+1
Ava Glass, check out our learn more page for photographers to get a better idea of the main features.

« Reply #10 on: February 04, 2015, 23:49 »
+7
 Spent only 5 min to take a look at the site and watched the video but at first look I got the feeling I like the concept
« Last Edit: February 04, 2015, 23:59 by Lizard »

« Reply #11 on: February 05, 2015, 00:47 »
+1
Like the page,idea and lay out. But when i want to subscribe i have to wait for an invite.

« Reply #12 on: February 05, 2015, 01:01 »
0
An interesting new concept to link up the clients and photographers. As a contributor, can we keep a collection of images for sale on FocalPool, just like what we now have on microstock sites?

« Reply #13 on: February 05, 2015, 01:21 »
+2
The way I understand it is: Because there is "no middleman/agency" there will also be no advertising. You will have to attract the buyers yourself...

« Reply #14 on: February 05, 2015, 01:47 »
+6
I did a few searches, but I don't see prices on anything.

You can click on a contributor's name, but that just goes to a page with no information and no portfolio.

If there are search results, you get a minuscule window with mini thumbnails and have to click a link to see them all. When you do see the results, clicking on the thumbnail just puts up a hover preview - you have to click on the three dots to see more information

Everything seems like too many steps to get the simplest things

Then there's the notion of requesting things. iStock tried this ages ago (Buy Request) and shelved it because it just didn't work well. There are a number of sites with "briefs" where contributors compete to get the sale (or a lot of times no sale). I don't see how this model works at microstock prices. iStock's request forum worked really well for a while - designers and contributors hung out there and could interact. They nuked all of that; not sure how you get the hoped for interaction going on a new site - photographers don't join without buyers and buyers won't bother without contributors...

There seem to be so many things left unsaid - about when you take 10% vs 20%; are there any standard licenses you offer or does each contributor invent their own; do you have FTP upload and do you read IPTC data; What's this limit of 10G of storage with a note about e-mailing if you want more? - "You'll start off with 10GB. There are plenty of other ways to increase your storage for free. If you need mass storage email us. "; do you do any marketing at all or is it all up to contributors; do you exercise any control at all over model/property releases, copyright issues (vectors that are traces of another person's photograph, for example)?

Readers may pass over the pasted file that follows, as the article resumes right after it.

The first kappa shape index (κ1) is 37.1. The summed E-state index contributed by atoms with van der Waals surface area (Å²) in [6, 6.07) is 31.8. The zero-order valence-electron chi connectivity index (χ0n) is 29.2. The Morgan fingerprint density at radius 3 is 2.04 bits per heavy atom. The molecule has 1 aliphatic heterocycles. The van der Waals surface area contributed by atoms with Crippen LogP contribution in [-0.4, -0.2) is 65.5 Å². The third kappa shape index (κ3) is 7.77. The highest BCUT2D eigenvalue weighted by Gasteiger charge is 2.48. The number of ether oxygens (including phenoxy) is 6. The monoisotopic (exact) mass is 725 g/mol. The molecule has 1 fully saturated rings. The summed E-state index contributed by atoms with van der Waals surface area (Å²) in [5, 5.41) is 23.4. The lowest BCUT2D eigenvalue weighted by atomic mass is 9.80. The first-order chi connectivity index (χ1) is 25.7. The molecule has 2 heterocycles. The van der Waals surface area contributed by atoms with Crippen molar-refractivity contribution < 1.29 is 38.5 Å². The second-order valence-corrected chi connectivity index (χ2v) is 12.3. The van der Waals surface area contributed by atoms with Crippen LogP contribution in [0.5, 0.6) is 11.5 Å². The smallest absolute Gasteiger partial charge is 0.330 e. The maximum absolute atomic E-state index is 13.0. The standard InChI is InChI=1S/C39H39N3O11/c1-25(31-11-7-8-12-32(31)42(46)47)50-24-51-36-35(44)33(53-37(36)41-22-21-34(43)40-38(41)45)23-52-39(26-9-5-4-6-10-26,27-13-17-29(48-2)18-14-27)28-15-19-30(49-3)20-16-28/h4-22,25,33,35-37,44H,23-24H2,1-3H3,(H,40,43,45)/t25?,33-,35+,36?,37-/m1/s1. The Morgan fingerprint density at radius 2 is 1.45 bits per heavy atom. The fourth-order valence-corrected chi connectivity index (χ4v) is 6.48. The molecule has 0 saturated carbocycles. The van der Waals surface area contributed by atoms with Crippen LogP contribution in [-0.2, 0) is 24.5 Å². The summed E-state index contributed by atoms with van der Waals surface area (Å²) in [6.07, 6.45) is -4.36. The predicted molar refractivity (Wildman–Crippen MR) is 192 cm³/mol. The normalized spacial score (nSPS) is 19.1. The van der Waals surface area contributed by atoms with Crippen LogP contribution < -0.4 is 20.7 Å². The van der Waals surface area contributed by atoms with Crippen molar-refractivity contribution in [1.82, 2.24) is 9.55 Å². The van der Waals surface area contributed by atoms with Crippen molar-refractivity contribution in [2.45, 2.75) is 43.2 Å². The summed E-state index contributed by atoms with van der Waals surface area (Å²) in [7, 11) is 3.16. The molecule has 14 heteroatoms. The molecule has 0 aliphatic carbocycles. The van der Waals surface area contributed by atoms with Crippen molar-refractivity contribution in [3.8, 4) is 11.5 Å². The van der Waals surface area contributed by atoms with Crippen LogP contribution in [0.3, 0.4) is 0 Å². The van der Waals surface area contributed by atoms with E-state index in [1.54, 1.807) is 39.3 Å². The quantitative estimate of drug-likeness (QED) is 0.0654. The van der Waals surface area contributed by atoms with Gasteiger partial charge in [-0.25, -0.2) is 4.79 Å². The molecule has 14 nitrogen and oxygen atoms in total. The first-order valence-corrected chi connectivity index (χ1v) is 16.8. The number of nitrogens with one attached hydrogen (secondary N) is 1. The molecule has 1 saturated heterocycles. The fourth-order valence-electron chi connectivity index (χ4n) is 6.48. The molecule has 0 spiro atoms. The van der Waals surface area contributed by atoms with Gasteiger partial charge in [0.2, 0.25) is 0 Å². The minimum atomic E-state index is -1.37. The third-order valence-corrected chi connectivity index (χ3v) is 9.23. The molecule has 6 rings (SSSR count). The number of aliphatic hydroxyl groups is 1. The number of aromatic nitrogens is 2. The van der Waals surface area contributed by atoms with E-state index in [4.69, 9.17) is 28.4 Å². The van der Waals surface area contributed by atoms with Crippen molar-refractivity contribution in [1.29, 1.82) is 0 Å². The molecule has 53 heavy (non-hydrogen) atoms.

« Reply #15 on: February 05, 2015, 02:07 »
0
Lizard, Were glad you like the FocalPool concept.

« Reply #16 on: February 05, 2015, 02:08 »
0
ITsMe
Quote
But when i want to subscribe i have to wait for an invite.

Right now its by invitation only because we want to make sure we give enough time to respond to each feedback and questions from our new members. Just email back to the confirmation email and Ill make sure you get your invite link within the next few hours.


« Reply #17 on: February 05, 2015, 02:08 »
0
cg3dphoto

Quote
As a contributor, can we keep a collection of images for sale on FocalPool, just like what we now have on microstock sites?

Thats exactly what FocalPool offers. Besides being able to collaborate directly with clients its also a marketplace (similar to microstock sites) where you sell your collection to clients. The only difference is you represent yourself as a photographer.

« Reply #18 on: February 05, 2015, 02:09 »
0
amabu

Quote
Because there is "no middleman/agency" there will also be no advertising. You will have to attract the buyers yourself

We dont have the advertising budget of Shuterstock or istock. However our goal is to get the buyers to FocalPool by offering something that giant agencies cant: collaborative tools to work directly with photographers to find the right images for their projects. Also, you dont have to attract every buyer yourself, since your photos are easily discoverable through the media marketplace.

Semmick Photo

« Reply #19 on: February 05, 2015, 02:41 »
+1

To attract buyers, we're giving them something other agencies can't: a direct connection to photographers. This allows buyers to collaborate directly with photographers and helps them find images they're looking for faster.



Envato, iStock, Shutterstock, Fotolia, Canstockphoto, Symbiostock, Fine Art America, Zazzle etc etc all have a forum where buyers and photographers can talk to each other. There was another new agency announced here, run by Jack, who had the same USP, which it really isnt. It makes me wonder how thorough your research was before launching your platform.

Semmick Photo

« Reply #20 on: February 05, 2015, 03:08 »
+6
I assume this is just starting up so you have no image database or sales?

This video is a year old, so they're not totally new.

https://www.youtube.com/watch?v=nLxyiVyjiV0

I had to laugh watching the video.